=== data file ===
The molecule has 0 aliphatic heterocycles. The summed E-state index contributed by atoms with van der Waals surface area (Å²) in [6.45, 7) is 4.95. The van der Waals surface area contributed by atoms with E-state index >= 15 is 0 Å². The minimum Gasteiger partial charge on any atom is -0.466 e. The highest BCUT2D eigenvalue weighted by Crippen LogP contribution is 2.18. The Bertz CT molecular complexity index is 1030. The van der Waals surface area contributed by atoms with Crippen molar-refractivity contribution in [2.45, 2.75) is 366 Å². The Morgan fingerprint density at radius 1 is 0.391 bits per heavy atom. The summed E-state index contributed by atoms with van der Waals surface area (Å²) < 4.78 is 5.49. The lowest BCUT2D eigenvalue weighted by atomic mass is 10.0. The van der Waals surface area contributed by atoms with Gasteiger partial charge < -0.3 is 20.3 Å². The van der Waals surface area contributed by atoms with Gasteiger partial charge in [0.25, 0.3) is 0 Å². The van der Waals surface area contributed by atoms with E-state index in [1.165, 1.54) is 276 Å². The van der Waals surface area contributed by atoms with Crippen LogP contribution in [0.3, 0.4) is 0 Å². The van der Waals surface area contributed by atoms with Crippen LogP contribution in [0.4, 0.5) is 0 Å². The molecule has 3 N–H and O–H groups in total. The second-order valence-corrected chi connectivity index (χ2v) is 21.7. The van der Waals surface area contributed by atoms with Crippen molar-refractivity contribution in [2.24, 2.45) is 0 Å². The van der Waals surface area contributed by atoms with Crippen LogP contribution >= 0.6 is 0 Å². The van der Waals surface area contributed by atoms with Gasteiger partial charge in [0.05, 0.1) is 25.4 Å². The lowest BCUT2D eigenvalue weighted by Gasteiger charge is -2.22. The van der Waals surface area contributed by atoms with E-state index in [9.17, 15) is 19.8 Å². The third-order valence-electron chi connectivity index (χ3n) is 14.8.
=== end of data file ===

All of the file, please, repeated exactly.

The molecule has 0 aliphatic heterocycles. The summed E-state index contributed by atoms with van der Waals surface area (Å²) in [6.45, 7) is 4.95. The van der Waals surface area contributed by atoms with E-state index >= 15 is 0 Å². The minimum Gasteiger partial charge on any atom is -0.466 e. The highest BCUT2D eigenvalue weighted by Crippen LogP contribution is 2.18. The Bertz CT molecular complexity index is 1030. The van der Waals surface area contributed by atoms with Crippen molar-refractivity contribution in [2.45, 2.75) is 366 Å². The Morgan fingerprint density at radius 1 is 0.391 bits per heavy atom. The summed E-state index contributed by atoms with van der Waals surface area (Å²) < 4.78 is 5.49. The lowest BCUT2D eigenvalue weighted by atomic mass is 10.0. The van der Waals surface area contributed by atoms with Gasteiger partial charge < -0.3 is 20.3 Å². The van der Waals surface area contributed by atoms with Gasteiger partial charge in [0.25, 0.3) is 0 Å². The van der Waals surface area contributed by atoms with E-state index in [1.165, 1.54) is 276 Å². The van der Waals surface area contributed by atoms with Crippen LogP contribution in [0.3, 0.4) is 0 Å². The van der Waals surface area contributed by atoms with Crippen LogP contribution in [0.4, 0.5) is 0 Å². The molecule has 3 N–H and O–H groups in total. The second-order valence-corrected chi connectivity index (χ2v) is 21.7. The van der Waals surface area contributed by atoms with Crippen molar-refractivity contribution in [2.24, 2.45) is 0 Å². The van der Waals surface area contributed by atoms with Crippen LogP contribution >= 0.6 is 0 Å². The van der Waals surface area contributed by atoms with Gasteiger partial charge in [0.05, 0.1) is 25.4 Å². The lowest BCUT2D eigenvalue weighted by Gasteiger charge is -2.22. The van der Waals surface area contributed by atoms with E-state index in [9.17, 15) is 19.8 Å². The third-order valence-electron chi connectivity index (χ3n) is 14.8.